The reluctance of these nations to adopt new methods of payment could prove a stumbling block for the worldwide success of contactless cards. Julia Topar, spokeswoman for Bundersverband deutscher Banken, says that even though contactless pilot projects are still in their early stages, “there are signs that it is not very popular in Germany. Why? Probably for the same reasons that people prefer cash. They don’t entirely trust the procedure.”
Contactless payment systems have their own shortcomings – it is infinitely easier to make careless purchases when all it takes is a swipe of your wallet, and despite the £20 limit per transaction, security is debateable. Researchers at the University of Surrey found that “electronic eavesdropping” could be carried out from as far as 45cm away, although the banking industry insists this is only possible within 5cm. And if theft of the physical card has not taken place, explaining the fraudulent transaction to the bank could prove difficult. Plus, issues have been encountered in London recently, with many customers unwittingly paying for train fares with the wrong card now that contactless cards are accepted on public transport.
With the announcement of Apple Pay, the market leaders in consumer electronics are hoping to dominate yet another industry, with all sorts of promises being made. “Security and privacy is at the core of Apple Pay. When you’re using Apple Pay in a store, restaurant, or other merchant, cashiers will no longer see your name, credit card number or security code, helping to reduce the potential for fraud,” said Eddy Cue, Senior Vice President of Internet Software and Services at Apple, in a press statement.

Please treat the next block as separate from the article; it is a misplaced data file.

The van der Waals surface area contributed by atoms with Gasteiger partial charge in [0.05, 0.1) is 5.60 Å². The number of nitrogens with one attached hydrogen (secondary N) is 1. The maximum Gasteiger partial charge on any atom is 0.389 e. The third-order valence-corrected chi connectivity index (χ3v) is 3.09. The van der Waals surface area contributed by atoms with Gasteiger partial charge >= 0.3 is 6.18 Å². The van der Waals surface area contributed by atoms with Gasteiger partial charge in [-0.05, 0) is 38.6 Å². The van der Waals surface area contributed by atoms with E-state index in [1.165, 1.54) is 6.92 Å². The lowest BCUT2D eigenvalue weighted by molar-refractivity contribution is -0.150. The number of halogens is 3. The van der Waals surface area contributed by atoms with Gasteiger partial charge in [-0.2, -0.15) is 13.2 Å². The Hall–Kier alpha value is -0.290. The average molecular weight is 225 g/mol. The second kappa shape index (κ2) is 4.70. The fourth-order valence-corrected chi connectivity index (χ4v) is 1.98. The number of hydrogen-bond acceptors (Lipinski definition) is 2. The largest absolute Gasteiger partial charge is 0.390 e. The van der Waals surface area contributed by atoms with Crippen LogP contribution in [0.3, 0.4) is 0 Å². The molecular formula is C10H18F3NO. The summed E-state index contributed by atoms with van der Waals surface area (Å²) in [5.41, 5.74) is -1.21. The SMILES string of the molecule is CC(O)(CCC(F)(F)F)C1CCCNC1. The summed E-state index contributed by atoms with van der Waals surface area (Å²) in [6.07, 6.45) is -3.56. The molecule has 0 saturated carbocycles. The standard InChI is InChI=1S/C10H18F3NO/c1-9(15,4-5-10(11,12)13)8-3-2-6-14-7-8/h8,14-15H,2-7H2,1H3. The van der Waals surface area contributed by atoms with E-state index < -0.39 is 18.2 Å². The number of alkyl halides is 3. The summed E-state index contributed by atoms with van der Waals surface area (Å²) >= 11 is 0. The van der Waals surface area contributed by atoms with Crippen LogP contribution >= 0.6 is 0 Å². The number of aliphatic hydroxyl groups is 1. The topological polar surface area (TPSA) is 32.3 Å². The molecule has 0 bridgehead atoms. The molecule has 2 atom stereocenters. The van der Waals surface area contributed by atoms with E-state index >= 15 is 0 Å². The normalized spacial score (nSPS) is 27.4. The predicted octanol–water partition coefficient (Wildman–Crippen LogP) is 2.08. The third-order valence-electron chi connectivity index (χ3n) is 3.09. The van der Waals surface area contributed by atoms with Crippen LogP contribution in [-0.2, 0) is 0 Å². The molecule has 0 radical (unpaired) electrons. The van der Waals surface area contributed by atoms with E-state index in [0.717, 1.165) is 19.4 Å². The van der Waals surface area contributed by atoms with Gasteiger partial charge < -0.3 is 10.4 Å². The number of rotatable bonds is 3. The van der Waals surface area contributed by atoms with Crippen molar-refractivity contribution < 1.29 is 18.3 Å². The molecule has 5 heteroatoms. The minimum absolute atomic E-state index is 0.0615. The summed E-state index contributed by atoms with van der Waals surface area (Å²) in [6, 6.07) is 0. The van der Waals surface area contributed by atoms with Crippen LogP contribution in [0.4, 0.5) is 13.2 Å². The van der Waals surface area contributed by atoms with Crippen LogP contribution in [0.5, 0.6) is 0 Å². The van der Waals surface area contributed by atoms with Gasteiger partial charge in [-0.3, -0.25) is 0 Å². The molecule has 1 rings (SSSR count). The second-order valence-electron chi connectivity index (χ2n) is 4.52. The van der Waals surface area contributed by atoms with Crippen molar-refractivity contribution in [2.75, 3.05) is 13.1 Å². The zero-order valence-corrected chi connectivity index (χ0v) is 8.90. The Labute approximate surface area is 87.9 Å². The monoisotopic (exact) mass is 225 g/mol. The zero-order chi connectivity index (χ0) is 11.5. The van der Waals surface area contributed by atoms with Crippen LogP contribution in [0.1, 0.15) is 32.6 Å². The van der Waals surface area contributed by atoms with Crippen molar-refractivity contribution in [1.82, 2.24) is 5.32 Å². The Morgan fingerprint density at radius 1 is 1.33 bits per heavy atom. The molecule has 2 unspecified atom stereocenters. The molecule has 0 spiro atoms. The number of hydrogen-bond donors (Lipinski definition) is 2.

However, despite the promise of enhanced security for the customer, retailers are yet to be convinced that the technology will fulfil its somewhat ambitious promises. Many have rejected the system, including Walmart and Best Buy, due to costs, low consumer use and higher merchant fees than those incurred for debit card payments. Currently, the new system has only been accepted by 5.5 percent of all retailers in the US – which should have been one of the easier markets to crack. Low consumer use is likely due to the software only being available on Apple’s two newest products, the iPhone 6 and iPhone 6 Plus, meaning most customers will have to wait for their current contract to expire before they are able to join the party. And its limitations don’t end there: with the iPhone’s infamously unsatisfactory battery life, customers too reliant on the system could be rendered both phone-less and wallet-less.
Apple’s latest iPhone release has seen their highest sales yet, but their attempt to break into the payments market is not expected to be as smooth. Not only has it been dismissed by America’s biggest retail power, but faces the likely proposition of rejection from Europe’s wealthiest nation – an opportunity they probably won’t let fly so easily.